Polishing knives

Discussion in 'Sharpening Station' started by T85, Jan 13, 2020.

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  1. Jan 13, 2020 #1

    T85

    T85

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    hello my fellow knives enthusiast! I have a couple of honyaki sujihiki and yanagiba that I want to mirror polish. I have no idea of to do it. Can some body here tell me how to do it? What would I need? Any answers or links would be helpful, thanks guys.
     
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  2. Jan 13, 2020 #2

    gman

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    a rabbit hole opens up in front of you. jump into it? [Y/N]
     
  3. Jan 13, 2020 #3

    T85

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    Lol this would be my first knife rabbit hole! So Yes head first
     
  4. Jan 13, 2020 #4

    M1k3

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    I've done mirror polishing before. It was very satisfying. That said, I'd only do it again if I was paid a decent amount to do it.
     
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  5. Jan 13, 2020 #5

    TRPV4

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    What sort of finish are you starting from?
     
  6. Jan 13, 2020 #6

    Garner Harrison

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    If no one minds I could also do with some help with polishing, just got my Mazaki knife and I want to know more about how to polish it properly. Without scratching the Hira/Tsura and messing up the Shinogi line.
     
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  7. Jan 13, 2020 #7

    TRPV4

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    You got into this quite quick didn't you!
     
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  8. Jan 13, 2020 #8

    Garner Harrison

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    Into knives? Or into looking around into how to polish my knife :D
     
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  9. Jan 13, 2020 #9

    TRPV4

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    Both lol (sorry for hijacking thread)
     
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  10. Jan 13, 2020 #10

    T85

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    I want to start with my 1095 honyaki sujihiki. It’s has a nice patina right now, so I guess the first step would be to remove the patina, but I don’t know what the best way to do it as I’m also new to this
     
  11. Jan 13, 2020 #11

    T85

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    Jump right in bro! This rabbit hole is wide
     
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  12. Jan 13, 2020 #12

    ian

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    The patina will come off no matter what if you’re going to start polishing. If you want to take it off without changing the existing finish much, use flitz or simichrome or another metal polish. But don’t bother if you’re then going to polish it.

    I’ve only ever tried to mirror polish something with sandpaper, which works, but is a huge pain. You just start at a low grit and go higher and higher till you can’t see scratches. It helps if you alternate the direction of movement when you switch grits so you can verify that you have removed the previous scratches. I was only doing a 135 mm petty... I wish you luck on your yanagiba....

    Probably most will say that to preserve the crisp shinogi on your yanagiba you should at least use sandpaper attached to a hard, flat backing, or preferably use stones instead. I’ll let them tell you that, though. I have no real experience here.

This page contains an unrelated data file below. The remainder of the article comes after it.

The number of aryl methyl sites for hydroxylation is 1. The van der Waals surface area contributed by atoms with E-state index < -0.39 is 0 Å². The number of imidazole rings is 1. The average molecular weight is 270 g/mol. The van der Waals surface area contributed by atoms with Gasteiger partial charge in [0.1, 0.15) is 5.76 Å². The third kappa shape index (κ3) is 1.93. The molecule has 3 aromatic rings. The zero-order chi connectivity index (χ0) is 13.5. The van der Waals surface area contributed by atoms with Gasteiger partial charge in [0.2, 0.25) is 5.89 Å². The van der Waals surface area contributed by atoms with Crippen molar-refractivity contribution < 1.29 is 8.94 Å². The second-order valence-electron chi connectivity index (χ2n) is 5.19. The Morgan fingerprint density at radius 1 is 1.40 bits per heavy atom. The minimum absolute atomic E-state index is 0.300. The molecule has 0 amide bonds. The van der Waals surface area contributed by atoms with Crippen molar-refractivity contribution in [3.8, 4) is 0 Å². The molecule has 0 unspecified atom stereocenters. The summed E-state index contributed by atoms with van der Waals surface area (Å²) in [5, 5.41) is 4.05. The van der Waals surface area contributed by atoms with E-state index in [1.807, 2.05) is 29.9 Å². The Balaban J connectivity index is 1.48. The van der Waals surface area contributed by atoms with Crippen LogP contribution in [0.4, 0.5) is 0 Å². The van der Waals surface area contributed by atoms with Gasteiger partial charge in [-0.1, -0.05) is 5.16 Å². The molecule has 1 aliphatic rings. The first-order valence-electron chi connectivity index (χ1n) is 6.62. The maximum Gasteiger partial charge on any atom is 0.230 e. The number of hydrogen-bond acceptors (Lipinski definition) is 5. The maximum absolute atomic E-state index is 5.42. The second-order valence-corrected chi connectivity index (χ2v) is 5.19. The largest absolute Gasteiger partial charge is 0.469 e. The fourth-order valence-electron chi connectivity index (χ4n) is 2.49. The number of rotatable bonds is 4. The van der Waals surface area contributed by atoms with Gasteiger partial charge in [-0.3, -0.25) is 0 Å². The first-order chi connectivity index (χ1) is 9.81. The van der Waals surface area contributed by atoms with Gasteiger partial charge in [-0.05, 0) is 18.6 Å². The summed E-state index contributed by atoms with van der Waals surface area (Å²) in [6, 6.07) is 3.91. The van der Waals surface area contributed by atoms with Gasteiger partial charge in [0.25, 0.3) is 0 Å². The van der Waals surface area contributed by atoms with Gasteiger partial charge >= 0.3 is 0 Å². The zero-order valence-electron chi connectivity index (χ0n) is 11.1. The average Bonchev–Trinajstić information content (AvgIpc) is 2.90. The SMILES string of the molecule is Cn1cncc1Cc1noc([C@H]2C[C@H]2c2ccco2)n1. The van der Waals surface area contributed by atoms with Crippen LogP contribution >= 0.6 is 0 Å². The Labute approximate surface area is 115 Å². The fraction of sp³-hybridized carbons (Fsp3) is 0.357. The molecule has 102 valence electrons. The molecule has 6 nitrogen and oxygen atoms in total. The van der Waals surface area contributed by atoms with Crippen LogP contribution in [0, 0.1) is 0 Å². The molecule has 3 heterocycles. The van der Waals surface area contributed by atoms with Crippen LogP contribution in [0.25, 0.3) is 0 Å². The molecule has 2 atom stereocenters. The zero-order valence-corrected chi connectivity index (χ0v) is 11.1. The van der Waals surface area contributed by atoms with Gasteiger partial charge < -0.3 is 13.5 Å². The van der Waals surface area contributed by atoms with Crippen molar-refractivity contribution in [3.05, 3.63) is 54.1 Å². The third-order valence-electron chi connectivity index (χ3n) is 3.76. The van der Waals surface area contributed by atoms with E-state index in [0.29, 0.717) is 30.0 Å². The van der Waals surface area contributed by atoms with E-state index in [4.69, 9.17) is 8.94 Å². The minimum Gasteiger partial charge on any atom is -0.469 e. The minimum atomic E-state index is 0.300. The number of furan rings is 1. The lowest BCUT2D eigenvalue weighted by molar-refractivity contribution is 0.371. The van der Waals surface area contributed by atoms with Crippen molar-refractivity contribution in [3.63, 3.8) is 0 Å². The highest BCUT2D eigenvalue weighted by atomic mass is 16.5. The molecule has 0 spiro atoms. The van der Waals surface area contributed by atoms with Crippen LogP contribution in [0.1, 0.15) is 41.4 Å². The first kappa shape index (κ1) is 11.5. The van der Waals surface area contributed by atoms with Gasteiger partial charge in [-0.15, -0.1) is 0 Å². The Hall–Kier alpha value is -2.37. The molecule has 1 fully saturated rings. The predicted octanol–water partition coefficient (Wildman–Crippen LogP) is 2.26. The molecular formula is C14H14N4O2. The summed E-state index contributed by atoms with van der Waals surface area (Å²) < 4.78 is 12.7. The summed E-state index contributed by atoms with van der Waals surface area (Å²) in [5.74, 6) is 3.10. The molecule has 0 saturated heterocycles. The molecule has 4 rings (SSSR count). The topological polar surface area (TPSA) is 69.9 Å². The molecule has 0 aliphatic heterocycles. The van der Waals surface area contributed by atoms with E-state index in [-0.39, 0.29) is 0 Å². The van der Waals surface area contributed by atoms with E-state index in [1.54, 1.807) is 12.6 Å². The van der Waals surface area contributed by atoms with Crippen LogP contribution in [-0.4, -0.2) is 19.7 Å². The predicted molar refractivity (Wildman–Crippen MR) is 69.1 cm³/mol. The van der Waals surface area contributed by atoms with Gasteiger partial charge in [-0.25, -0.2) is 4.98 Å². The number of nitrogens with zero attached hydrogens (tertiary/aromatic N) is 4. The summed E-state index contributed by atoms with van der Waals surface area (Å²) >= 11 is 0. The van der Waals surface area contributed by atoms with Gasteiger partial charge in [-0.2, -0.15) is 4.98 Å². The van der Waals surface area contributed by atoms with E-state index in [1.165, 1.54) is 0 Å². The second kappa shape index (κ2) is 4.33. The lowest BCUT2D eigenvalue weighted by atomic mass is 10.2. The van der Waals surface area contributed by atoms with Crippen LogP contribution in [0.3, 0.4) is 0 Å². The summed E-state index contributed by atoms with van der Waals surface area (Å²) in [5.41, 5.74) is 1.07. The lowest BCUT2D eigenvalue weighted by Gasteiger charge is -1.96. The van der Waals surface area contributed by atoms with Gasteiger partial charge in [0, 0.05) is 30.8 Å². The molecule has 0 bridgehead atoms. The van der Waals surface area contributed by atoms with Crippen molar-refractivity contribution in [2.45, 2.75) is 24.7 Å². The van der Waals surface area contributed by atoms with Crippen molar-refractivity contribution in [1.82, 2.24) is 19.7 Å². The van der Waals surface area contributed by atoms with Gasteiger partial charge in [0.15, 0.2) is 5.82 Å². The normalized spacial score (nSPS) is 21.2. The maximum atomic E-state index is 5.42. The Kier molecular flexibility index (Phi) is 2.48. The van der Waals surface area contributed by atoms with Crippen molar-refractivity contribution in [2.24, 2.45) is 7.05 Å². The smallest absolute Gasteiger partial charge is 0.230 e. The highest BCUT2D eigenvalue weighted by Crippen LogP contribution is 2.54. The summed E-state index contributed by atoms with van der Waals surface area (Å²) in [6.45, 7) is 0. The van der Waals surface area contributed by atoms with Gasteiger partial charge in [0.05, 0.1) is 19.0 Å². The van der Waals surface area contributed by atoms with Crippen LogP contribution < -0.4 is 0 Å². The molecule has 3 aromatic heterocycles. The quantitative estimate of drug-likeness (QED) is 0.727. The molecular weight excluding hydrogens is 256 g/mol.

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  13. Jan 13, 2020 #13

    Dendrobatez

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    If you're looking to go the sandpaper route for this then Nick Wheeler videos are a good place to start for hand sanding technique.
    I agree with @M1k3 though, in that it's a long process and would have to be something special for me to take it to a mirror.
     
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  14. Jan 13, 2020 #14

    gman

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    i'm don't have a ton of experience, but the couple of knives i've polished so far i did entirely on stones, and using that method, the first thing you will discover is whether the grind has high and low spots. probably start with a medium grit and you will find out pretty quickly if there are spots where a flat stone just can't reach. from there decide whether you want to go to the effort of dropping down to a course grit stone to flatten the bevel, or if you want to switch to sandpaper. i believe you can keep a crisper shinogi if you stick with nice flat stones, but it will be a lot more work.
     
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  15. Jan 14, 2020 at 5:49 AM #15

    Garner Harrison

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    Sorry if it seems like I'm trying to hijack the thread but I really want some advice on polishing my new knife and I think the advice I get could also help out T85. :D

    Ive attached some pictures of the knife for reference. The blade is sharpened via the hamaguri technique from the store and I know how to maintain that thanks to Jon's videos, but the source of my trouble is the tip section and the "fake" shinogi line. The shinogi line is like others have said in other threads, there and is not there at the same time as it is rounded. Ive talked to others about this and so far I'm towards removing the near mirror polish on the hira if it seems like I cant maintain it since I plan on getting finger stones later.

    The finish I'm going for is a kasumi finish, so I want to mainly focus on that and Im wondering if I just do hamaguri sharpening would it be likely I start to mess with the unique shinogi line. Another question would be if I do sharpening it would I eventually end up with a harder shinogi line if I do not round it while sharpening? I wont try and make this happen as I dont plan on removing that much material just for aesthetic. Finally is there any videos, tips and other threads I have missed that would help me with polishing/sharpening the tip section of this knife? Specifically this style bevel towards the tip, as I'm a very unsure about it (e.g. where to apply pressure and how to hamaguri sharpen it).